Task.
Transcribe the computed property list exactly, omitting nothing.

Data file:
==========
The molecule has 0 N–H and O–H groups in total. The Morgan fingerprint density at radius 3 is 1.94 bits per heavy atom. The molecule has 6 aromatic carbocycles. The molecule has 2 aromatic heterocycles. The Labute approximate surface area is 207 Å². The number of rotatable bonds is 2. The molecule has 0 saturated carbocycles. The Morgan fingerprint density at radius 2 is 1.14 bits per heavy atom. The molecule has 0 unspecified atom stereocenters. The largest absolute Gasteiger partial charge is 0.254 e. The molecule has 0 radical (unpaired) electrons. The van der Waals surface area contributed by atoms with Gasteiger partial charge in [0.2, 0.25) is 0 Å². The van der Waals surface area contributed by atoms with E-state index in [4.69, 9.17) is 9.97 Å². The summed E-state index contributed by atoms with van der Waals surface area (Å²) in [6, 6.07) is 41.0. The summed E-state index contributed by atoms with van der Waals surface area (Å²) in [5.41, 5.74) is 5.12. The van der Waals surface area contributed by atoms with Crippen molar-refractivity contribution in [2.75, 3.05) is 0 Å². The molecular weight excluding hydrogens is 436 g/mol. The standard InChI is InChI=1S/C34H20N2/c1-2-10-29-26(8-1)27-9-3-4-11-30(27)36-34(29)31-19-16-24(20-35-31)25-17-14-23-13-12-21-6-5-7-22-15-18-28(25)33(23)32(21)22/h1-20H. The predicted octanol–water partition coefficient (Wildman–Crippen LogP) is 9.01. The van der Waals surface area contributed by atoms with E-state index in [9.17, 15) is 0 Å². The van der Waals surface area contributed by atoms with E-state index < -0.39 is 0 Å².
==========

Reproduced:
The molecule has 0 N–H and O–H groups in total. The Morgan fingerprint density at radius 3 is 1.94 bits per heavy atom. The molecule has 6 aromatic carbocycles. The molecule has 2 aromatic heterocycles. The Labute approximate surface area is 207 Å². The number of rotatable bonds is 2. The molecule has 0 saturated carbocycles. The Morgan fingerprint density at radius 2 is 1.14 bits per heavy atom. The molecule has 0 unspecified atom stereocenters. The largest absolute Gasteiger partial charge is 0.254 e. The molecule has 0 radical (unpaired) electrons. The van der Waals surface area contributed by atoms with Gasteiger partial charge in [0.2, 0.25) is 0 Å². The van der Waals surface area contributed by atoms with E-state index in [4.69, 9.17) is 9.97 Å². The summed E-state index contributed by atoms with van der Waals surface area (Å²) in [6, 6.07) is 41.0. The summed E-state index contributed by atoms with van der Waals surface area (Å²) in [5.41, 5.74) is 5.12. The van der Waals surface area contributed by atoms with Crippen molar-refractivity contribution in [2.75, 3.05) is 0 Å². The molecular weight excluding hydrogens is 436 g/mol. The standard InChI is InChI=1S/C34H20N2/c1-2-10-29-26(8-1)27-9-3-4-11-30(27)36-34(29)31-19-16-24(20-35-31)25-17-14-23-13-12-21-6-5-7-22-15-18-28(25)33(23)32(21)22/h1-20H. The predicted octanol–water partition coefficient (Wildman–Crippen LogP) is 9.01. The van der Waals surface area contributed by atoms with E-state index in [9.17, 15) is 0 Å². The van der Waals surface area contributed by atoms with E-state index < -0.39 is 0 Å².